Modern fluorescence sensors should be small, high-resolution and highly sensitive, inexpensive and robust. The CiS Research Institute has met these challenges and developed a technological construction kit for a 2-channel fluorimeter. Such measuring systems are used in medical PoC diagnostics, in the monitoring of diabetes patients, but also in environmental technology for rapid on-site water analysis or in security technology for protection against plagiarism.
The core components of the fluorimeter include photodiodes with special anti-reflection layers, novel dichroic beam splitters, a powerful bandpass with a high angular acceptance and additional optically direction-selective filters.
In the only 3x3x3 mm³ small beam splitter cube made of quartz glass, a novel dichroic layer system consisting of 143 layers of SiO2, Nb2O5 and a mixed material (SixNbyOz) is located on a diagonally dividing surface, thus realizing an accepted angle of incidence of 45°.
Several band-pass filters, which can be manufactured at low cost, ensure optimized interference signal suppression and block unwanted excitation light. Special attention was paid to an improved filter performance for scattered excitation light.
The direction selective filters were manufactured by ICP etching on SOG (Silicon-on-Glass) wafers. So-called “black silicon” was produced on the vertical walls of the resulting cavities. In this way, a transmission of up to 40 % could be achieved at an optical angle of incidence of 0°. At an angle of incidence greater than 13°, the transmission is 0%. Thus, parasitic stray light behind the optical filter can be almost completely suppressed.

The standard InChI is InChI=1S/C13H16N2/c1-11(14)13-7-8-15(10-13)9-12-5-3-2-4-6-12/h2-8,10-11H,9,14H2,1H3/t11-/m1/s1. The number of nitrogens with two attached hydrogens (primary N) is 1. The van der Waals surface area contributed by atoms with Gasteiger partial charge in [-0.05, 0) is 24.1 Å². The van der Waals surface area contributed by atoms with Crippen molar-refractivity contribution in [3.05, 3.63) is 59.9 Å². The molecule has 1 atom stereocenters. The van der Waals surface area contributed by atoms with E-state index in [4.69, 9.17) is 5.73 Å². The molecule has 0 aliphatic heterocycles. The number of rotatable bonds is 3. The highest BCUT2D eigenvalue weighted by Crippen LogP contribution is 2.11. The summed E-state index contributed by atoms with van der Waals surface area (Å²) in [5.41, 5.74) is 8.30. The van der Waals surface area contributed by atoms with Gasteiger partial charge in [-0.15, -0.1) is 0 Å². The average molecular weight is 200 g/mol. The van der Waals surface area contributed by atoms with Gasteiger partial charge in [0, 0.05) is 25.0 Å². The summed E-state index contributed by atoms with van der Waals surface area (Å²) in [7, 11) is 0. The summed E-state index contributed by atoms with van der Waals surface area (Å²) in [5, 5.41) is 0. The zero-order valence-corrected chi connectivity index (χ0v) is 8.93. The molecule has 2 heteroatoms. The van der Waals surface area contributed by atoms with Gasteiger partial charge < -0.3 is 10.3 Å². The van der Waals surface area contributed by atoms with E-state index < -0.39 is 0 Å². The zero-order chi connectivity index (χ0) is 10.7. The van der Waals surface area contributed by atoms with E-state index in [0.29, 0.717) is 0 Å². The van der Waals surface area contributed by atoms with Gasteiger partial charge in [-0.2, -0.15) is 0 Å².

Microsystem technologies are the basis for the achieved high degree of miniaturization of the entire system, which is no larger than a sugar cube.
The holistic system design takes into account optical, electrical and mechanical subcomponents at the same time, so that the user not only has a compact sensor module at his disposal at the end, but also a cost-effective, high-precision, automated assembly technology can be offered.
The technological construction kit was tested on a demonstrator for measuring the concentration of glucose in aqueous solutions using a fluorescence standard.
At an excitation wavelength of 585 nm with an optical power of 160 µW and a sampling rate of 0.5 Hz a detection limit of the measured fluorescence light of approx. 50 pW was achieved. The Stokes shift for the investigations was approx. 35 nm.
The research work was funded by the Federal Ministry of Economics and Energy under Funding code 27219006.